• http://jszym2write@yahoo.com jfs

    aaron, thanks for the timely piece. i like lannan, gorzelanny, and jurrjens. and i also like liriano. pick 3 of them, and you’re not draining the pohlads’ bank account. yet you’re still getting 3 fairly good pitchers. try to sign them to short, one-year deals, which may motivate ahead of increased revenue streams for mlb in 2014. of the 4, three are lefties, which isn’t bad. there is some concern about jurrjens’s surgically-repaired knee. success isn’t guaranteed with any of these guys, but all of them present a fairly decent and inexpensive way to upgrade the twins’ rotation.

    that leaves one spot open on the 40-man roster. if he’s still available in the rule 5 draft, take rafael ynoa, a middle infielder who had a very impressive afl season. platoon him with carroll at 2nd base, put florimon at short, and have escobar push plouffe at 3rd.

    there. a very solid winter meetings for mr. ryan.

  • Zack

    Out of this list, Jurrgens, Pelfrey, and Lannan are the most interesting. I wouldn’t give any of them more than a couple million, though. I’d prefer minor league deals.

  • AM.

    $ aside, how would you rank them, Aaron?

  • phalvorson

    I’m wondering why Terry Ryan didn’t ask to have Lannan included in the Span deal. MLBTR.com was reporting way before the trade that Lannan was a non-tender candidate, so his release shouldn’t have come as a surprise. And now various sites are reporting that the Twins “have him on their radar,” so obviously there is some interest. Did TR not have the foresight to ask? Or were the Nationals trying to pry someone else from the Twins to include Lannan in the deal? I guess we’ll never know, but it would have been nice to avoid the bidding frenzy that will undoubtedly ensue now that he’s on the open market. I’ve got to think his signing price will still be around the $5M/yr he was going to get in arbitration if Terry had gotten him the trade and gone that route.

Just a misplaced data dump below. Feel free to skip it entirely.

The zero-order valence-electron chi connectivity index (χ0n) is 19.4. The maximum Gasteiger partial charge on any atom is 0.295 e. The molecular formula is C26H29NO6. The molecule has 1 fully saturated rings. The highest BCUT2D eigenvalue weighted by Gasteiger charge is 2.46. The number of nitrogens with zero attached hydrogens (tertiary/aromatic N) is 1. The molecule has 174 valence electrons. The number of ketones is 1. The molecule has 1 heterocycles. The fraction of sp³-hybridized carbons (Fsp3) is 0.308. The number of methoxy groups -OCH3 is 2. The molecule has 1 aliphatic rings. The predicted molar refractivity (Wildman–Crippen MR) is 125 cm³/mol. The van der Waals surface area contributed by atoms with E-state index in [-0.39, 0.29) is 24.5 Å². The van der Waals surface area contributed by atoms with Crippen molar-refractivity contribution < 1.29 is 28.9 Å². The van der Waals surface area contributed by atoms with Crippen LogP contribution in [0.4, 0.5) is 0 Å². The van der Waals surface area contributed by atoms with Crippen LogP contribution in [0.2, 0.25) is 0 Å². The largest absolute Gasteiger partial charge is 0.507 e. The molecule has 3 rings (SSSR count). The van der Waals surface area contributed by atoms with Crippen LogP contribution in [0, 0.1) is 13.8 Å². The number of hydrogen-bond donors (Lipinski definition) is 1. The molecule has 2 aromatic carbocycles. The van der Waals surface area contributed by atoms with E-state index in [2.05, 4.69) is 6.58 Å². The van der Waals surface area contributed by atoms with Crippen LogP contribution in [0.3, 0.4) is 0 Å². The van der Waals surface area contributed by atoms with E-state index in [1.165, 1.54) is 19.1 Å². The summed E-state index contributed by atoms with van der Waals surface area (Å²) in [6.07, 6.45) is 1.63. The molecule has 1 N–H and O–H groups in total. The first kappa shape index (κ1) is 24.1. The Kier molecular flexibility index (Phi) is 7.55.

• sw

    If I could pick only one I would prefer Karstens.

  • chris

    why are all those guys smiling? Cause all of them will be making 10 million of more next season. That is a terrible group of average pitchers.

  • Josh

    Jerjenns, Gorzelanny, and Karstens are the most “interesting” to me, but none of them should get more than a 2 year deal from the Twins and preferably 1 year deals. They’re just not that good. The advantage they have are experience, but that’s not enough to get them long-term deals.

    One of these guys added to the back of the rotation is ok. 2 of them is not a good sign.

  • sandbun

    Am I the only one that is concerned they’re all NL guys?

  • BR

    I’m guessing TR is mildly interested in Lannan for $2M but not for, say, $6M.

  • chris

    good point sandbun. Add almost a run to their ERA when they come to the American league.

  • http://jasonwinter.blogspot.com Jason W

    Not even close. 2012 NL ERA: 4.08 — 2012 AL ERA: 3.94

  • ML

    That NL era was earned facing pitchers, not designated hitters. Factor that.